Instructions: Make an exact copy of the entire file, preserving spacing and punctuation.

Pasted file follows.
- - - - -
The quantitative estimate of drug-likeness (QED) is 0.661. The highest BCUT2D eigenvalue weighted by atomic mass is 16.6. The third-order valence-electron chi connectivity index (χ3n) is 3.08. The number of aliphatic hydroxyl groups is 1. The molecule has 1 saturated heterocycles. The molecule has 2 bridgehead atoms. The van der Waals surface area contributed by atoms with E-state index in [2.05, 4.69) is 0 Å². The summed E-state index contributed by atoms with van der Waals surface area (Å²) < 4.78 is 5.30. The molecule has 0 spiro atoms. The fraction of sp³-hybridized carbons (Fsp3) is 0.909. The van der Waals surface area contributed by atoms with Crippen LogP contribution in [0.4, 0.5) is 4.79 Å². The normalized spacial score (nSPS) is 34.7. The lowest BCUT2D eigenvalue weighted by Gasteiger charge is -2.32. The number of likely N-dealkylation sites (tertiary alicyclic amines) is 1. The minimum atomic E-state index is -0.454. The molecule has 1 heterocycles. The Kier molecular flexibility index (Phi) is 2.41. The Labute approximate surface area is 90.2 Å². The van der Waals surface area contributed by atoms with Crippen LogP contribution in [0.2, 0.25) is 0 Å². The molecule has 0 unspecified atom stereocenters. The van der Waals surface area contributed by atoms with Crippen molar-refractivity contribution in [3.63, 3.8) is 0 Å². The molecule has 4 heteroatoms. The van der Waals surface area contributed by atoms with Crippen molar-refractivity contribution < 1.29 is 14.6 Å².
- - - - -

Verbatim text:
The quantitative estimate of drug-likeness (QED) is 0.661. The highest BCUT2D eigenvalue weighted by atomic mass is 16.6. The third-order valence-electron chi connectivity index (χ3n) is 3.08. The number of aliphatic hydroxyl groups is 1. The molecule has 1 saturated heterocycles. The molecule has 2 bridgehead atoms. The van der Waals surface area contributed by atoms with E-state index in [2.05, 4.69) is 0 Å². The summed E-state index contributed by atoms with van der Waals surface area (Å²) < 4.78 is 5.30. The molecule has 0 spiro atoms. The fraction of sp³-hybridized carbons (Fsp3) is 0.909. The van der Waals surface area contributed by atoms with Crippen LogP contribution in [0.4, 0.5) is 4.79 Å². The normalized spacial score (nSPS) is 34.7. The lowest BCUT2D eigenvalue weighted by Gasteiger charge is -2.32. The number of likely N-dealkylation sites (tertiary alicyclic amines) is 1. The minimum atomic E-state index is -0.454. The molecule has 1 heterocycles. The Kier molecular flexibility index (Phi) is 2.41. The Labute approximate surface area is 90.2 Å². The van der Waals surface area contributed by atoms with Crippen LogP contribution in [0.2, 0.25) is 0 Å². The molecule has 0 unspecified atom stereocenters. The van der Waals surface area contributed by atoms with Crippen molar-refractivity contribution in [3.63, 3.8) is 0 Å². The molecule has 4 heteroatoms. The van der Waals surface area contributed by atoms with Crippen molar-refractivity contribution < 1.29 is 14.6 Å².